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Five things to know about Dogman, Italy's Oscar pick

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Five things to know about Dogman, Italy's Oscar pick
The promotional poster for Dogman, Matteo Garrone's film about a dog groomer turned murderer.
13:37 CEST+02:00
Dogman, the latest film by Italian director Matteo Garrone, was selected this week as Italy's candidate for the foreign language Oscar. Here's why it's well worth a watch.

1. It's made by the man behind Gomorrah

If Matteo Garrone's name sounds familiar, it's because he's the director behind one of Italy's best-known films of recent years: Gomorrah, the Naples mafia saga based on Roberto Saviano's book of the same title.

That movie was also picked as Italy's entry to the Oscars, exactly ten years ago – but despite international success and a Grand Prix from the Cannes Film Festival, it failed to make the shortlist. 

Can Dogman do better? The Academy will announce its nominees for the Best Foreign Language Film on January 22nd, with the Oscar to be awarded on February 24th.

2. It's based on a true story that's even more shocking

Dogman is inspired by the real-life case of Er Canaro ("the dog keeper), a pet groomer and drug addict who, in 1988, murdered one of his criminal acquaintances in his Rome salon. 

The crime became infamous when the killer – real name Pietro De Negri – claimed to have subjected his victim, a local thug named Giancarlo Ricci, to hours of gruesome torture, including cutting off his fingers and tongue, castrating him and cutting open his skull. An autopsy later found that Ricci's injuries didn't match that account, with the supposed mutilations either inflicted after death or not at all.

If all that has left you feeling a little queasy, don't worry: Garrone doesn't claim to stick to the true story and most of the goriest details are left out of his version, which concentrates instead on the tense dynamic between bully and bullied.

That hasn't stopped some speculating that Dogman will prove too violent for genteel Academy voters, however: many suspect that it was Gomorrah's stark portrayal of mafia violence that cost that film a place on the shortlist and Dogman, while not especially graphic, is certainly psychologically tough – so much so that Italy's film board rated it over-14s only.

3. It was filmed in an Italian 'ghost town'

The real Canaro lived in Magliana, a historically deprived area in the south-west of Rome, and Garrone's version takes place in an unnamed neighbourhood on the outskirts of the capital.

But the film was shot further south, in Villaggio Coppola: a town built on the coast of Campania in the 1960s as a seaside haven for holidaymakers and wealthy residents, but now largely abandoned. Erected without proper permits and accused of damaging the natural environment, most of the remaining houses have been left to scavengers and decay. Only a handful are occupied by determined residents and squatters.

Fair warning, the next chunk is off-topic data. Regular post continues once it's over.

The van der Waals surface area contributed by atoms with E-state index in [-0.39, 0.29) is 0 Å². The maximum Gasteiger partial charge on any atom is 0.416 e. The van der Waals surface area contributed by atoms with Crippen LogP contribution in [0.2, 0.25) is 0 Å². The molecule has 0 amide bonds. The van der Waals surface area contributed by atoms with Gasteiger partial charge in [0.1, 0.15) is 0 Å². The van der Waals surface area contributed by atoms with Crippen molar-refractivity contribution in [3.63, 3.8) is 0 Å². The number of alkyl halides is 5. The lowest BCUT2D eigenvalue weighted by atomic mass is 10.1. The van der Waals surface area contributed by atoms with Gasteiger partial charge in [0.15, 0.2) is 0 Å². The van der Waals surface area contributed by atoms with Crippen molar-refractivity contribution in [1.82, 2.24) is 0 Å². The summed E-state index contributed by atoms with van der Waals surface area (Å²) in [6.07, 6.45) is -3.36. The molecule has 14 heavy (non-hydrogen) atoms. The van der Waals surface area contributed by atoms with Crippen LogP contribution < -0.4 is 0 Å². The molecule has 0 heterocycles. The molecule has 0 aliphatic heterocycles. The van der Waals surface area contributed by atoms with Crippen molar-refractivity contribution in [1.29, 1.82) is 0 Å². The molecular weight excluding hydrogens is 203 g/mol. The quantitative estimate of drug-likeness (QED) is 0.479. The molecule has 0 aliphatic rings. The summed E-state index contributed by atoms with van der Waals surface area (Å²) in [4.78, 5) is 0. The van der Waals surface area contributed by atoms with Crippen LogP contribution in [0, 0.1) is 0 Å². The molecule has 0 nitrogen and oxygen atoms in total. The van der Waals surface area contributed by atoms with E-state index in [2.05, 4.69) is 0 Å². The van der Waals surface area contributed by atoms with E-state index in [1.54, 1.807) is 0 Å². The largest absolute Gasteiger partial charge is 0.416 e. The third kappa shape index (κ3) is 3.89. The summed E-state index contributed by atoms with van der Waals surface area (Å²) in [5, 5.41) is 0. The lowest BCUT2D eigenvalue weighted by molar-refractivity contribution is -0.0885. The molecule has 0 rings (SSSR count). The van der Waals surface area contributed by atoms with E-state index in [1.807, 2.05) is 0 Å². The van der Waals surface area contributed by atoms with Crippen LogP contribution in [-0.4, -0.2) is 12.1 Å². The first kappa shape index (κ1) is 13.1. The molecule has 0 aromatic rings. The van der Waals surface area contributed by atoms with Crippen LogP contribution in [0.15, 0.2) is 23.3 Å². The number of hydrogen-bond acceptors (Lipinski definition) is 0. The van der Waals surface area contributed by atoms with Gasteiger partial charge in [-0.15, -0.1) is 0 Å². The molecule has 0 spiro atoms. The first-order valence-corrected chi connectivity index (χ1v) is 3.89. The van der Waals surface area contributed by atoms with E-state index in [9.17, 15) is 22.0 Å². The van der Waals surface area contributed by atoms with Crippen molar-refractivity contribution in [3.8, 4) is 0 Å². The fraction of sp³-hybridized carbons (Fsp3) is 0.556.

A view of the sea from Villaggio Coppola. Photo: Mimmo Domenico Russo - CC-BY-NC-ND 2.0, via Flickr

The windswept seafront, close-set apartment blocks and rusting playground are the perfect backdrop for Garrone's bleak tale of crime, drugs and community.

4. Its star was discovered by chance

The film hangs on an extraordinary central performance by Marcello Fonte, who manages to bring pathos and even humour (honestly!) to the role of the titular Dogman.

Slight, funny-faced Fonte – who stands 1.6 metres tall, or 5'3" – is hardly your typical leading man. Born in Calabria, he spent years taking tiny parts before Garrone gave him his big break, almost by accident. The director was talent-scouting among ex-prisoners when one auditionee fell ill; Fonte, who was part of a group occupying the community centre where the casting was taking place, stepped in.

Garrone was immediately impressed by the actor, who he has described as "the modern-day Buster Keaton, almost a silent movie actor". Fonte's performance in Dogman, his first in a leading role, earned him the award for best actor at Cannes.


Marcello Fonte. Photo: Alberto Pizzoli/AFP

5. Its canine cast are already award winners

Fonte isn't the only member of the cast to have a victory under their – ahem – collars already: the dogs who played his customers were rewarded for their contributions with the Palm Dog Award, the unofficial Cannes prize for best animal performance.

The award went to the entire canine cast and was accepted by Joy the chihuahua, who steals the show in a memorable scene involving the Dogman, a burglary and a freezer.

Other dogs featured include a bulldog, Great Dane, Hungarian sheepdog and a very fluffy poodle. We can confirm that they are all good boys.


Photo: Screengrab/YouTube

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